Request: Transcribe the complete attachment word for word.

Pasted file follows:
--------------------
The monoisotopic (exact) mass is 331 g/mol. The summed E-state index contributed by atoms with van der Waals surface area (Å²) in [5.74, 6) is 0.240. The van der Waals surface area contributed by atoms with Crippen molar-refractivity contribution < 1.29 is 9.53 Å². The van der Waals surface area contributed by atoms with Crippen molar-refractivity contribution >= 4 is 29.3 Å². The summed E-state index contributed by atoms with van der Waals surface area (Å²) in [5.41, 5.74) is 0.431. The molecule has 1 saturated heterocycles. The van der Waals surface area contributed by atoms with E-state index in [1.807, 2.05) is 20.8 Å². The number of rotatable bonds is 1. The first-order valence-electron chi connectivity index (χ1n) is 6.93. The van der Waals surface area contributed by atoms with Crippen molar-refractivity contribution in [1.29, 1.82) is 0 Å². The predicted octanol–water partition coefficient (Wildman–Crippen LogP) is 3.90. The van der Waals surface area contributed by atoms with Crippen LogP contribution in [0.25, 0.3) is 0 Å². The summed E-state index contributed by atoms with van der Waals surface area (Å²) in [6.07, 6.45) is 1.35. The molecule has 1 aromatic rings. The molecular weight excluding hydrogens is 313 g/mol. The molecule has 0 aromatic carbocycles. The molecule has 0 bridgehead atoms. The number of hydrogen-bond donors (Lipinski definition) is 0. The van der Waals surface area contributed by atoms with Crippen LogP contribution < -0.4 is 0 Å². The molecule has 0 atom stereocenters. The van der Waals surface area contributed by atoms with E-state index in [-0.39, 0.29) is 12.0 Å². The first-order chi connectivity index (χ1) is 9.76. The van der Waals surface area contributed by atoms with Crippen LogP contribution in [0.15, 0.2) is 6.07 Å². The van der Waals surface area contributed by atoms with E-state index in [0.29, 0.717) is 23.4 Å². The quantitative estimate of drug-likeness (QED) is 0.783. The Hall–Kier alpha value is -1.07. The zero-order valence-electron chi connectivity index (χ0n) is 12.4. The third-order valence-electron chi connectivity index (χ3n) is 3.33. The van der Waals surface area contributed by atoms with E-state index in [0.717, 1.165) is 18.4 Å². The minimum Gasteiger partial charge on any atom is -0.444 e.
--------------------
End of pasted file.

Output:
The monoisotopic (exact) mass is 331 g/mol. The summed E-state index contributed by atoms with van der Waals surface area (Å²) in [5.74, 6) is 0.240. The van der Waals surface area contributed by atoms with Crippen molar-refractivity contribution < 1.29 is 9.53 Å². The van der Waals surface area contributed by atoms with Crippen molar-refractivity contribution >= 4 is 29.3 Å². The summed E-state index contributed by atoms with van der Waals surface area (Å²) in [5.41, 5.74) is 0.431. The molecule has 1 saturated heterocycles. The van der Waals surface area contributed by atoms with E-state index in [1.807, 2.05) is 20.8 Å². The number of rotatable bonds is 1. The first-order valence-electron chi connectivity index (χ1n) is 6.93. The van der Waals surface area contributed by atoms with Crippen molar-refractivity contribution in [1.29, 1.82) is 0 Å². The predicted octanol–water partition coefficient (Wildman–Crippen LogP) is 3.90. The van der Waals surface area contributed by atoms with Crippen LogP contribution in [0.25, 0.3) is 0 Å². The summed E-state index contributed by atoms with van der Waals surface area (Å²) in [6.07, 6.45) is 1.35. The molecule has 1 aromatic rings. The molecular weight excluding hydrogens is 313 g/mol. The molecule has 0 aromatic carbocycles. The molecule has 0 bridgehead atoms. The number of hydrogen-bond donors (Lipinski definition) is 0. The van der Waals surface area contributed by atoms with Crippen LogP contribution < -0.4 is 0 Å². The molecule has 0 atom stereocenters. The van der Waals surface area contributed by atoms with E-state index in [-0.39, 0.29) is 12.0 Å². The first-order chi connectivity index (χ1) is 9.76. The van der Waals surface area contributed by atoms with Crippen LogP contribution in [0.15, 0.2) is 6.07 Å². The van der Waals surface area contributed by atoms with E-state index in [0.29, 0.717) is 23.4 Å². The quantitative estimate of drug-likeness (QED) is 0.783. The Hall–Kier alpha value is -1.07. The zero-order valence-electron chi connectivity index (χ0n) is 12.4. The third-order valence-electron chi connectivity index (χ3n) is 3.33. The van der Waals surface area contributed by atoms with E-state index in [0.717, 1.165) is 18.4 Å². The minimum Gasteiger partial charge on any atom is -0.444 e.